Q9 input method

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The Q9 input method (Chinese: 九方輸入法), invented by Qcode Information Technology Ltd. of Hong Kong, is an input method that uses only the number keys on a numeric keypad to input Chinese characters into a digital device. It is considered an easy method to use even though it is a "structural" input method. (Most "structural" methods are considered difficult.) It is used on some mobile phones in Hong Kong. It provides an alternative to Cangjie input method as well, as this utilizes the numeric keypad on personal computers.

However, besides its use for cell phones, the use of this input method on personal computers is limited, due to its proprietary nature and that personal computers do not have Q9 input method pre-installed. Since the speed of the input method relies upon using numeric keypad on PCs, this method is impractical for use on most laptops.

Q9 input method is available as a FEP on Symbian S60 3rd Edition mobile devices.

Basic usage[edit]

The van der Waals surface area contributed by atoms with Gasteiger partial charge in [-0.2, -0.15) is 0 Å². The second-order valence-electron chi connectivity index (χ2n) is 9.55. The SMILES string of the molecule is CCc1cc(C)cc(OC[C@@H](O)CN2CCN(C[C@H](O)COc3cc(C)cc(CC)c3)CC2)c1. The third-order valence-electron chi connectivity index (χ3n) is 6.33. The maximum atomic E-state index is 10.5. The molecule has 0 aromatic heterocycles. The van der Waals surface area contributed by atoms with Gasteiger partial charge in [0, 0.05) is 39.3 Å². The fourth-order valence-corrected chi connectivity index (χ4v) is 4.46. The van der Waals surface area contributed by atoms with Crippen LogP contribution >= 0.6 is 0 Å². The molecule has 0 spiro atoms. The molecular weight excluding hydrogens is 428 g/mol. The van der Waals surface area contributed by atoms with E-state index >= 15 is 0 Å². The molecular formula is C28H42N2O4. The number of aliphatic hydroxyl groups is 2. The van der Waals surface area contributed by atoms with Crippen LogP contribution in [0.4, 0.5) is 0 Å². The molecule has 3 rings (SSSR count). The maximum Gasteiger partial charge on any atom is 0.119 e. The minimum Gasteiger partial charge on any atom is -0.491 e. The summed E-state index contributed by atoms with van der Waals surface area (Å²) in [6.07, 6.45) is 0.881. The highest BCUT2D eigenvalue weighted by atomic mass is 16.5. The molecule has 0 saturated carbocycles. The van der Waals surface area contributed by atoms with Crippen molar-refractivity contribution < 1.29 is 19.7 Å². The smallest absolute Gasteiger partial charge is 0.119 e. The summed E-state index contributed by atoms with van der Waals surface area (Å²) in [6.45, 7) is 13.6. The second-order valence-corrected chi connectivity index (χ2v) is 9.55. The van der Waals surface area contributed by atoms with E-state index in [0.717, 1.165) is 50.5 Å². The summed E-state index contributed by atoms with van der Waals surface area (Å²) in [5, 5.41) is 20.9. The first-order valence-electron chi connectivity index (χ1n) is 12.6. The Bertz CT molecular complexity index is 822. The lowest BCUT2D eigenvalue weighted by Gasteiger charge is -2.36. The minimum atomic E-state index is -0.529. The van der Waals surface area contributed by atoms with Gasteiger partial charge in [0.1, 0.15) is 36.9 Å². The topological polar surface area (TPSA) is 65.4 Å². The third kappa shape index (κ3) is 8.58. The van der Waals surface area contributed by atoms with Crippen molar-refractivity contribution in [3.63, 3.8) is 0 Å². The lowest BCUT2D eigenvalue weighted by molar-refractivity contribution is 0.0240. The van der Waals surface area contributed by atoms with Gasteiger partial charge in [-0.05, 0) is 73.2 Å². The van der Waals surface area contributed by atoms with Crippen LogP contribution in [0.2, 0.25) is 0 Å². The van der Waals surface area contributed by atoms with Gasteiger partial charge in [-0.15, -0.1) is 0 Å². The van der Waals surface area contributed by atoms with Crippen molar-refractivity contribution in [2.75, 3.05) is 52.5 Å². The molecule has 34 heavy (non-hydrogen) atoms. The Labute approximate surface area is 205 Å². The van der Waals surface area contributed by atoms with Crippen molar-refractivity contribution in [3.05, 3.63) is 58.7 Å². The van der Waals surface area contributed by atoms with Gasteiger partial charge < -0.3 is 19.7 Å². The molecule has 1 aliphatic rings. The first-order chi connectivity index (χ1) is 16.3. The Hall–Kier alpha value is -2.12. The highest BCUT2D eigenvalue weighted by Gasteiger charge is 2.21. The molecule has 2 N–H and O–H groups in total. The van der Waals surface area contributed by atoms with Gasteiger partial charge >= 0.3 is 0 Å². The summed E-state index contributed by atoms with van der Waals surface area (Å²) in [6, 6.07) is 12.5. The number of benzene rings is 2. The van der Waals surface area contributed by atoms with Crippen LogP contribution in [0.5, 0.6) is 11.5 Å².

The 9 positions of the number pad are shown with 9 Chinese characters and 9 stroke shapes; the first 5 of these stroke shapes are the same as in the Wubihua method, and the others are more elaborate shapes generated according to context (see below). At any time you may choose either a character or a stroke shape from any one of the 9 squares (with mobile phones press 0 to switch between character and stroke shape; with pointing devices you can point to either one or the other). If the character you want is not available, choose a stroke shape that closest to the character's first stroke (i.e. at the character's top left); the stroke shape in position 5 is a general concept of "other strokes". If the character is still not available, choose either the character's second stroke shape, or elaborate on the first stroke shape (some stroke shapes cause additional elaborations of themselves to appear in positions 6 to 9). If the character is still not available after this second shape has been entered, the third stroke shape to enter is that corresponding to the character's last stroke (usually at bottom right). Finally if the character is not listed, then you can press 0 to see another page of similar characters (or you may have entered the wrong stroke shapes). Usually, only full-form (Traditional) Chinese characters are available on the Q9 method, although some versions allow Simplified characters to be found as well. Additional controls are usually available to reset the input method's state, and to switch to English letters, digits or punctuation.

Issues with Q9 on MAC OS[edit]

The system encounters problems with Mac OS X Q9 input. In the glitch, the selection bar for the input method would grey when being selected. However, older browser versions continue to support Q9 input.

See also[edit]

External links[edit]